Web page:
In a United Nations driven blueprint for Sustainable American Cities, with special emphasis on SDG 11 Sustainable cities and communities, the goal is to make cities and human settlements inclusive, safe, resilient, and sustainable. Goal 11 has ten targets
- 11.1 By 2030, ensure access for all to adequate, safe and affordable housing and basic services and upgrade slums.
- 11.2 By 2030, provide access to safe, affordable, accessible, and sustainable transport systems for all, improving road safety, notably by expanding public transport, with special attention to the needs of those in vulnerable situations, women, children, persons with disabilities, and older persons.
- 11.3 By 2030, enhance inclusive and sustainable urbanization and capacity for participatory, integrated, and sustainable human settlement planning and management in countries.
- 11.4 Strengthen efforts to protect and safeguard the world’s cultural and natural heritage.
- 11.5 By 2030, significantly reduce the number of deaths and the number of people affected and substantially decrease the direct economic losses relative to global gross domestic product caused by disasters, including water-related disasters, with a focus on protecting the poor and people in vulnerable situations.
- 11.6 By 2030, reduce the adverse per capita environmental impact of cities, including by paying special attention to air quality and municipal and other waste management.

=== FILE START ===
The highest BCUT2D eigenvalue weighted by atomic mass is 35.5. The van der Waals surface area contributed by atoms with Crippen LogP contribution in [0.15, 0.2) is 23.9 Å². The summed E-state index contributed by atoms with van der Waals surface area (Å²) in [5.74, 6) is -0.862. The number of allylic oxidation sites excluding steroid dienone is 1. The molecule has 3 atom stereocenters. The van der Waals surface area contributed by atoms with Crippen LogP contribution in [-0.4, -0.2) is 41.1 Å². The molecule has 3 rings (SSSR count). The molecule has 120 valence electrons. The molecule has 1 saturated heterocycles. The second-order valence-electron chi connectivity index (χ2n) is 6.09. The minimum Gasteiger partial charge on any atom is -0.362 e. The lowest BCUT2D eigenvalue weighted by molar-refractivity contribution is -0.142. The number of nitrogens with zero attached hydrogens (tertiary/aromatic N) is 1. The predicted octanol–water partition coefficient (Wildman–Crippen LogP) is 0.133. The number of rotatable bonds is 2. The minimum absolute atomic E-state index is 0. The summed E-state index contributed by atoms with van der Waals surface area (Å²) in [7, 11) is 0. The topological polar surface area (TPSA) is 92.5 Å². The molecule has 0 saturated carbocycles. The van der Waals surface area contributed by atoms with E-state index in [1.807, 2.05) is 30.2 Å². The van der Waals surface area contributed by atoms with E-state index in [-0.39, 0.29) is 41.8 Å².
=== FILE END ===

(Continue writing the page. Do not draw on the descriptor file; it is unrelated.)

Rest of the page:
- 11.7 By 2030, provide universal access to safe, inclusive, and accessible green and public spaces, in particular for women and children, older persons, and persons with disabilities.
- 11.A Support positive economic, social and environmental links between urban, peri-urban, and rural areas by strengthening national and regional development planning.
- 11.B By 2020, substantially increase the number of cities and human settlements adopting and implementing integrated policies and plans towards inclusion, resource efficiency, mitigation, and adaptation to climate change, resilience to disasters, and develop and implement, in line with the Sendai Framework for Disaster Risk Reduction 2015-2030, holistic disaster risk management at all levels.
- 11.C Support least developed countries, including through financial and technical assistance, in building sustainable and resilient buildings utilizing local materials.